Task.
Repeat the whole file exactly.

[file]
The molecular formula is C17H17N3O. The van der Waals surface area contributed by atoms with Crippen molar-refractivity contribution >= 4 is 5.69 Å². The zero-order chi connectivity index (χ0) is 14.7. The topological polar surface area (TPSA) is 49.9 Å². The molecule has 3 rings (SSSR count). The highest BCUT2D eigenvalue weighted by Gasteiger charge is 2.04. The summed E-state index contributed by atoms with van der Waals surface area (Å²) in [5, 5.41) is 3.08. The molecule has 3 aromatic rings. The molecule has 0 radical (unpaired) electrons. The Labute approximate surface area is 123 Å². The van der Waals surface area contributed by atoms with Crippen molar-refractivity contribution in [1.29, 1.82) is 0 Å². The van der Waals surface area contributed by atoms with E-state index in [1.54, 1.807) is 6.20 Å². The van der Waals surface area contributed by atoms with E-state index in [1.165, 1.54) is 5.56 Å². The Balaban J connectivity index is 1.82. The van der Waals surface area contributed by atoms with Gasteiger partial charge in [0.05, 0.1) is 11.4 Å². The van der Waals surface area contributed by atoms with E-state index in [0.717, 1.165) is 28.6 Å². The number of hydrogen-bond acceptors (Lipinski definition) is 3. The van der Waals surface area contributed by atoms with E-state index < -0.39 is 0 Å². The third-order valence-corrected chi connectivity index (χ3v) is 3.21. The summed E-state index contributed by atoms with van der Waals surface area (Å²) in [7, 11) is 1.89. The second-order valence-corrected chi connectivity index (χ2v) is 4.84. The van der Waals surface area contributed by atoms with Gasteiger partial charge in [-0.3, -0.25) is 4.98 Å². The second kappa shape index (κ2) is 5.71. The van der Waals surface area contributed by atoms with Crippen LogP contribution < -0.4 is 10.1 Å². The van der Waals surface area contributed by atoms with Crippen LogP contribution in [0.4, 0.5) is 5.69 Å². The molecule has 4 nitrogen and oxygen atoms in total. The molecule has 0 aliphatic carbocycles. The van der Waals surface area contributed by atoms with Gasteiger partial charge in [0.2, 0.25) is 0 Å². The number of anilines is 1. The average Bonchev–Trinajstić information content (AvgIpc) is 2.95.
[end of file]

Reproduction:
The molecular formula is C17H17N3O. The van der Waals surface area contributed by atoms with Crippen molar-refractivity contribution >= 4 is 5.69 Å². The zero-order chi connectivity index (χ0) is 14.7. The topological polar surface area (TPSA) is 49.9 Å². The molecule has 3 rings (SSSR count). The highest BCUT2D eigenvalue weighted by Gasteiger charge is 2.04. The summed E-state index contributed by atoms with van der Waals surface area (Å²) in [5, 5.41) is 3.08. The molecule has 3 aromatic rings. The molecule has 0 radical (unpaired) electrons. The Labute approximate surface area is 123 Å². The van der Waals surface area contributed by atoms with Crippen molar-refractivity contribution in [1.29, 1.82) is 0 Å². The van der Waals surface area contributed by atoms with E-state index in [1.54, 1.807) is 6.20 Å². The van der Waals surface area contributed by atoms with E-state index in [1.165, 1.54) is 5.56 Å². The Balaban J connectivity index is 1.82. The van der Waals surface area contributed by atoms with Gasteiger partial charge in [0.05, 0.1) is 11.4 Å². The van der Waals surface area contributed by atoms with E-state index in [0.717, 1.165) is 28.6 Å². The number of hydrogen-bond acceptors (Lipinski definition) is 3. The van der Waals surface area contributed by atoms with E-state index < -0.39 is 0 Å². The third-order valence-corrected chi connectivity index (χ3v) is 3.21. The summed E-state index contributed by atoms with van der Waals surface area (Å²) in [7, 11) is 1.89. The second-order valence-corrected chi connectivity index (χ2v) is 4.84. The van der Waals surface area contributed by atoms with Gasteiger partial charge in [-0.3, -0.25) is 4.98 Å². The second kappa shape index (κ2) is 5.71. The van der Waals surface area contributed by atoms with Crippen LogP contribution < -0.4 is 10.1 Å². The van der Waals surface area contributed by atoms with Crippen LogP contribution in [0.4, 0.5) is 5.69 Å². The molecule has 4 nitrogen and oxygen atoms in total. The molecule has 0 aliphatic carbocycles. The van der Waals surface area contributed by atoms with Gasteiger partial charge in [0.2, 0.25) is 0 Å². The number of anilines is 1. The average Bonchev–Trinajstić information content (AvgIpc) is 2.95.